“The Battle of the Four Kings Against the Five”

by Rabbi Ephraim Z. Buchwald

In this week’s parasha, parashat Lech Lecha, we read about what is generally known as the “Battle of the Four Kings Against the Five.”

In Genesis 14:1-4, we are told that Amraphel, king of Shinar, Arioch, king of Ellasar, Chedorlaomer, king of Elam, and Tidal, king of Goiim, made war with Bera, the king of Sodom, Birsha, king of Gomorrah, Shinab, king of Admah, Shemeber, the king of Zeboiim and the king of Bela, also known as Zoar.

According to both scriptural and midrashic sources, the five kings, who lived in the land of Canaan, were subservient for 12 years to the four immensely powerful Babylonian kings. In the 13th year, however, the five kings rebelled. One year later, under the leadership of Chedorlaomer, the four kings arrived in Canaan to quash the rebellion. On their way, displaying their vaunted power, they smote the Rephaim, the Zuzim and the Emim and Horites. So dominant were they that at one point they simply turned back to Eyn-Mishpat to smite the land of the Amalakites and the Amorites.

The five kings, however, were rather confident that they would succeed in battle against their powerful opponents, since the war was taking place in Canaan, on terrain that was familiar to them.

According to the biblical commentaries, the strategy of the five kings was to draw the four kings into the Valley of Sidim, an area full of slime pits, where the enemy forces would stumble and be overcome by the local soldiers who were far more familiar with this treacherous terrain.

Their plan, however, backfired when the Canaanite soldiers saw the array and the power of the four kings. Fleeing in panic, the local forces either fell into the slime pits or fled to the mountains.

The victorious four kings took all the property and food supplies of Sodom and Gomorrah and began to make their way back home. Among their captives was Lot, the son of Abram’s brother, who had moved to Sodom.

The Torah (Genesis 14:13) states that a “refugee” told Abram (who is called “Avram ha’Ivree”–the Hebrew) that his nephew had been taken in battle. Abram immediately mobilized his trained forces, 318 men, as well as his local compatriots from Elonai-Mamre, and chased after the four kings until Dan in the north. Pursuing them further, almost to Damascus, he smote the powerful forces of the four kings and brought back all the goods and booty that had been taken, returning with his nephew, Lot, and the captives from Sodom.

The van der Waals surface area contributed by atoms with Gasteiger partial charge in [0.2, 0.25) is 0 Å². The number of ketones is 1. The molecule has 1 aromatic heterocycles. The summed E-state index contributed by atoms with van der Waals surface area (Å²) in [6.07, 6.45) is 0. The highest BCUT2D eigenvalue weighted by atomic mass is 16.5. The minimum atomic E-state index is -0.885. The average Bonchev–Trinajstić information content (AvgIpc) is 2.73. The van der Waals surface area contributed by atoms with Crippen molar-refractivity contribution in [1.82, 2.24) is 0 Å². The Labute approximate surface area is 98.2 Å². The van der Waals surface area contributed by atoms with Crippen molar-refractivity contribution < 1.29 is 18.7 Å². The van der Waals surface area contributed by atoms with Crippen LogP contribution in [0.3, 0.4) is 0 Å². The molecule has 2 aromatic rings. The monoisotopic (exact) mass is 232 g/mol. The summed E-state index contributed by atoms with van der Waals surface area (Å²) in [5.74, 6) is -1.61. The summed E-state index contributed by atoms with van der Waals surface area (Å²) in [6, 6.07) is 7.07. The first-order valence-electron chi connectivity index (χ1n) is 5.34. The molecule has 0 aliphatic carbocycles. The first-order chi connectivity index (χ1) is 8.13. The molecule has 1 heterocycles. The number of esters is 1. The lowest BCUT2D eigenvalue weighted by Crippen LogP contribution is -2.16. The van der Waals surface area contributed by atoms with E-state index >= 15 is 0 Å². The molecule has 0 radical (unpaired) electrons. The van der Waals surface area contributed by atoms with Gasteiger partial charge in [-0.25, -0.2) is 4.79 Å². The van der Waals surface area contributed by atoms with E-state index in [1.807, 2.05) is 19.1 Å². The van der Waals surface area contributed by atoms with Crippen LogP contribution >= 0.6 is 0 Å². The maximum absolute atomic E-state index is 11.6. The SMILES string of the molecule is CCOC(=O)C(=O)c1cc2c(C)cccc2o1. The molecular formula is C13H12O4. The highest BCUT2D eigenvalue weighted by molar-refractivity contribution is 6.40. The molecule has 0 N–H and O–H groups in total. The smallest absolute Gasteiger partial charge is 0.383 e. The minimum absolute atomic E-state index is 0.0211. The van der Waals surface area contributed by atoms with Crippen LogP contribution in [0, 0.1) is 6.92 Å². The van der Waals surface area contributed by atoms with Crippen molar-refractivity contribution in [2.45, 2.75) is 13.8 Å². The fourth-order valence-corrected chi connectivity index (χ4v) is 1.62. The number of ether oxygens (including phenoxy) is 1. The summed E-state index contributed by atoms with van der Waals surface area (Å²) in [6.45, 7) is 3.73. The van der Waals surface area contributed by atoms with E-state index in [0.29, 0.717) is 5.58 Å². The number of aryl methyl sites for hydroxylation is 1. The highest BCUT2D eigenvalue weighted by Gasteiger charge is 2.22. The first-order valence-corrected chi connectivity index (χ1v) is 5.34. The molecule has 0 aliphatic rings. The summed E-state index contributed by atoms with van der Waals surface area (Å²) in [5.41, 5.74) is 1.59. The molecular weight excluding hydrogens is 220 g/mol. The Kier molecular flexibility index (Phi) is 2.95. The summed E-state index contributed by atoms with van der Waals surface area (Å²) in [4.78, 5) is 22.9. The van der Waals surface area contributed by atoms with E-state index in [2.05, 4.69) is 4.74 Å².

At this point we are informed that the king of Sodom comes out to greet Abram. The story then pauses abruptly.

In the following verse (Genesis 14:18), the Torah describes the appearance of Melchizedek, the king of Salem, who brings forth bread and wine and greets Abram. Melchizedek, who is known to be a priest of G-d the Most High, blesses Abram with the following words (Genesis 14:19): “Baruch Avram, l’Kayl Elyon, koh’nay shah’mah’yim vah’ahretz,” Blessed be Abram of G-d the Most High, Maker of heaven and earth. He also blesses G-d the Most High, for having delivered Abram’s enemies into his hand. A tithe is then given, but it is not clear who gives the tithe to whom.

Just as suddenly, we return to the king of Sodom, who arrogantly demands of Abram (Genesis 14:21): “Ten lee hanefesh, v’har’choosh kach lach!” Give me the people [literally, “souls”] who were captured and keep the booty for yourself! Abram responds forcefully to the king of Sodom, swearing by G-d the Most High, that he will not take a thread or a shoelace or anything that belongs to the king of Sodom, lest he [the king of Sodom] say that he made Abram rich. Abram agrees to take only compensation for the food that his soldiers and his compatriots have eaten, and agrees to allow his local compatriots to take their portion of the booty.